Via David Hodgson.
Via David Hodgson.
Justine Greening has done a big interview with the Daily Mail, which concludes as follows:
Greening, to her credit, does not seek to back away from what she believes in. That includes making the best of the Tory commitment to keep Britain in the forefront of foreign assistance.
The big difference is that she believes that the aid budget is not just about alleviating poverty, however, important that may [sic]. It is also about easing the passage for great British commercial firms in emerging markets and ensuring the resources are more carefully marshalled.
So that’s interesting.
“Innovative financing” is one of those phrases you’re always hearing in development, but that never quite seem to live up to the hype. It refers, in case you’re not familiar with it, to the idea of raising international public finance not from traditional sources like aid, but from zappy new sources like the Robin Hood Tax, or flogging off IMF gold, or capitalising Special Drawing Rights, or introducing new global taxes on things like marine bunker fuels.
In particular, you often hear the idea mooted as a way of financing global public goods (GPGs) – stuff like agricultural research and development, vaccine production and distribution, technology cooperation, UN peacekeeping, biodiversity and rainforest preservation, and so on – as for instance in this excellent CGD paper by Nancy Birdsall and Benjamin Leo.
Which would be a Good Thing, because GPGs are woefully underfunded. In their paper, Birdsall and Leo totted up the total amount spent on them in 2011 and it came to about 12 billion dollars – about a tenth of global ODA spending, in other words. And three quarters of that goes to pay for the UN peacekeeping budget, leaving not a whole lot for everything else.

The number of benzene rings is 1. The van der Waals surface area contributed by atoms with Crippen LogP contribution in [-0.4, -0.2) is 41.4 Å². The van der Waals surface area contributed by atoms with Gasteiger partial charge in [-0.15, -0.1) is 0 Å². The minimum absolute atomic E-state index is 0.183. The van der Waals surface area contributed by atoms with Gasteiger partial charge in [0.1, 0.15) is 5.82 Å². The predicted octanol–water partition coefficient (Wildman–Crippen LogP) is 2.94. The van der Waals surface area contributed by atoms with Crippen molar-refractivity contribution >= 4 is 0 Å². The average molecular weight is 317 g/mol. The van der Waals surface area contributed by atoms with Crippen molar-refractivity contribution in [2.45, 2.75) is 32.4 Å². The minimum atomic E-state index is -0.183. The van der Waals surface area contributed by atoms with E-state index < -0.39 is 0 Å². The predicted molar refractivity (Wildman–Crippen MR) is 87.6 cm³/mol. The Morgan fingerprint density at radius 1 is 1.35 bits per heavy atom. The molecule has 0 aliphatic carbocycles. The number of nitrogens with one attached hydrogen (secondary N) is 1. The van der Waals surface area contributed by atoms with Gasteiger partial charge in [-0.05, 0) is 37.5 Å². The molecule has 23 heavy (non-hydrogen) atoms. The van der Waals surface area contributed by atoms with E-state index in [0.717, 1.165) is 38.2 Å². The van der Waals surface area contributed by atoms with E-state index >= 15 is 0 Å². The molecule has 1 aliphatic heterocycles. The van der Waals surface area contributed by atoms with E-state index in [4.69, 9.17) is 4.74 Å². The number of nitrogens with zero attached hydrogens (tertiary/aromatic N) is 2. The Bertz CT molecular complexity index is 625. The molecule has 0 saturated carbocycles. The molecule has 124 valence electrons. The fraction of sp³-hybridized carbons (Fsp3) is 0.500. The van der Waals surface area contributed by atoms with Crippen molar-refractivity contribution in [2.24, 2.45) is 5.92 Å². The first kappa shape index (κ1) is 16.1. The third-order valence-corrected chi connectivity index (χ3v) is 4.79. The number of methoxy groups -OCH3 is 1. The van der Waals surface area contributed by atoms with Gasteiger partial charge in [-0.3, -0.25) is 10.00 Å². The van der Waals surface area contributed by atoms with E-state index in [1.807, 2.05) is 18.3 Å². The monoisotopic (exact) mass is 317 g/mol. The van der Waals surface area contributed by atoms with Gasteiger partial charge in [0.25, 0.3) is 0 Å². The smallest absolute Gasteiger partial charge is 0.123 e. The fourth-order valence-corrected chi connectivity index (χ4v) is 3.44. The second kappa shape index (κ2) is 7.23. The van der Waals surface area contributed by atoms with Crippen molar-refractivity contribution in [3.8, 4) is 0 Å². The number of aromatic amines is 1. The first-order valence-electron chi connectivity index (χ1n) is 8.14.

And yet… for all the talk, not much ever really seems to happen. True, the EU has agreed a financial transactions tax that will apparently generate €57 billion, but that’s more likely to fund European farmers than global public goods. And while France did persuade a handful of countries to sign up to an airline ticket levy, that’s raised less than a billion dollars since it launched.
But wait! At the Assembly of the International Civil Aviation Organisation earlier this month, member states agreed to go ahead with developing a ‘market based mechanism’ to reduce greenhouse gas emissions from the aviation sector by 2016.
While most of the media coverage was about what this would mean for aviation emissions (and for the EU Emissions Trading Scheme, which controversially covers them), there’s also another question: how much money might such a mechanism raise, and where would it go?
Obviously, it’s impossible to answer that without knowing the details of the new scheme – which will depend on negotiations over the next three years. But the IMF has previously estimated that an aviation fuel excise tax of $0.20 per gallon could yield up to $9.5 billion per year if implemented globally, while a separate analysis undertaken by the 2010 UN High-level Advisory Group on Climate Change Financing estimated that an aviation fuel emissions tax could generate $2 billion a year by 2020 – so we could potentially be talking about doubling the amount of GPG financing, if that’s where the money goes.
Here’s hoping that campaigning groups are getting saddled up for some serious lobbying to make sure that the money’s used to maximum effect. Just think how many acres of rainforest conservation that could finance, or new vaccines it could develop, or sustainable agriculture techniques it could develop, or…
Angus Deaton is in town, promoting his new book, The Great Escape. I am a huge fan, so off I went to a breakfast discussion at the (super-plush!) Legatum Institute, to hear him talk about it. And of course he was brilliant and interesting on inequality and the stuff that really matters. Then the last third or so of the talk was taken up by a big diatribe against aid, on the basis that it does more harm than good.
I almost always find myself disagreeing with strong opinions either for or against aid. On the whole I don’t think it’s as important as either its supporters or its detractors think it is. But if an intellectual giant like Prof Deaton pays so much attention to it, you’d assume that the evidence base is pretty strong. Not quite. The aid chapter of the book relies on a series of anecdotes and inferences – which in any other case, I suspect an academic of the standing of Angus Deaton would not consider adequate as the basis for drawing such unequivocal conclusions.